A ban has been urged of online anonymity to tackle cyber abuse as tributes were paid at Westminster to the “inspirational” MP Jo Cox on the fifth anniversary of her murder.
The call to end the practice of nameless users came amid continuing concern over harassment and threats of violence faced by politicians on social media in the wake of the killing of the 41-year-old Labour MP, who was shot and stabbed in her constituency by a far-right supporter on June 16 2016.
Her sister Kim Leadbeater is standing as a Labour candidate in the Batley and Spen by-election, the constituency Ms Cox represented, but suspended campaigning on the anniversary of her murder.
Speaking at Westminster, Conservative peer Lord Cormack said: “As we remember a very brave and remarkable woman, should we not also take on board the fact that public life has been further coarsened and cheapened since her death by the indiscriminate use of social media?
“Should we not take steps to outlaw anonymous contributions to social media?”
Digital, culture, media and sport minister Baroness Barran said: “The Government are clear that abuse is unacceptable, whether anonymous or not. Our intention is to try to address that.”
Tory peer Baroness Fall, who served as a top aide to David Cameron when he was prime minister, said: “I, too, pay tribute to the inspirational Jo Cox as a model public servant, campaigner and mum, whose tragic murder we remember today.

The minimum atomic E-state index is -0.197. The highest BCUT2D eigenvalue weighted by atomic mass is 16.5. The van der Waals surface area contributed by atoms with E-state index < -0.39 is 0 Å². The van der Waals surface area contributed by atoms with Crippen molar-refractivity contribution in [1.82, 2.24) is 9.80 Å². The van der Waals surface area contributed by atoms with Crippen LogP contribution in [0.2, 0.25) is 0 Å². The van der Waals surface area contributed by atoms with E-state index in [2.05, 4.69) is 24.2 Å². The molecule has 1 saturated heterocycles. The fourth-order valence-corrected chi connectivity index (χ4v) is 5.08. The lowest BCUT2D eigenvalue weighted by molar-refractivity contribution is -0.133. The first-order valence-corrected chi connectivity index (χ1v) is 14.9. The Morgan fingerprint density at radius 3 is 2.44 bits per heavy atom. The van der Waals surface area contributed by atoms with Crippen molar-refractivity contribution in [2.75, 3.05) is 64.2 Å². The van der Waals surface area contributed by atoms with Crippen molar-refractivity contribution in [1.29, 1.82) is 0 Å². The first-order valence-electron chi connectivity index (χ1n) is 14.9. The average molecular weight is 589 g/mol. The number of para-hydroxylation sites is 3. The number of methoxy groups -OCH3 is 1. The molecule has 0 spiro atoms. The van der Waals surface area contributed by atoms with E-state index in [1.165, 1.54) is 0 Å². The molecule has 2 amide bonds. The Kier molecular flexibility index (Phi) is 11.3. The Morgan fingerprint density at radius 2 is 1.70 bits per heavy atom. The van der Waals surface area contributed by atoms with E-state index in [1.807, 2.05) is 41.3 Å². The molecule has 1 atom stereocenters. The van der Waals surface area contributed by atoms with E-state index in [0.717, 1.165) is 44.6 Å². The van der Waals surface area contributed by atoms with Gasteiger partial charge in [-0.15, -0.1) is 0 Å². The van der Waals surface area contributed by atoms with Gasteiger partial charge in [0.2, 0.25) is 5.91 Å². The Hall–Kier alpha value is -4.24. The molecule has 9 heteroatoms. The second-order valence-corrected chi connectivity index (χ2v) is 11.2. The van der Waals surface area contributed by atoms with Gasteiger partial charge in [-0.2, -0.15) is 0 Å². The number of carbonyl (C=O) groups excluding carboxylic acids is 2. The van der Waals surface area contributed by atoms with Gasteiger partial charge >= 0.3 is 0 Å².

“In a healthy, just and open democracy, our representatives should be free to speak out without fear of recrimination, whether physical or from online abuse. Sadly, we see MPs and others, particularly women, bullied out of public life.
“In my view, a good start in curtailing online abuse would be to end anonymity. Transparency would help to restore accountability in one stroke. Does the minister agree? If so, what steps is she taking to deliver this?”
Lady Barran said: “This is a complicated area. Anonymity provides protection for a number of groups that deserve it, but can be seen as an enabler of those who choose to abuse.
“In the first instance, it should be for social media companies to close the gaps that so many of us feel exist between their quoted terms and conditions and our experiences online.”
Hailing Ms Cox as “a brave woman”, Conservative peer Baroness Wheatcroft said: “I agree that anonymity online seems to encourage the worst sort of behaviour in those who wish to be abusive. There must be more that can be done to stop that.”
Earlier, Lady Barran described it “a very solemn day” as people remembered the murder of Ms Cox.
She said: “I am sure that the House joins me in acknowledging the courage of her sister, whatever our party affiliations, in standing as a candidate in the by-election in Jo’s former seat.”
Responding to a question by the Bishop of Leeds, the Rt Rev Nick Baines, on steps being taken to tackle the harassment of politicians on social media, Lady Barran said: “The online abuse and intimidation of public representatives is completely unacceptable.
“It risks deterring talented people from entering public life and has a chilling effect on democracy. We are absolutely committed to protecting public representatives’ security both online and offline.”
She pointed to proposed online safety laws aimed at protecting people.
The bishop pointed out that Ms Cox’s murder was “partly fuelled by online conspiracy communications and that violent language sometimes leads to violent actions”.
He sought assurances the legislation would be properly resourced and enforced.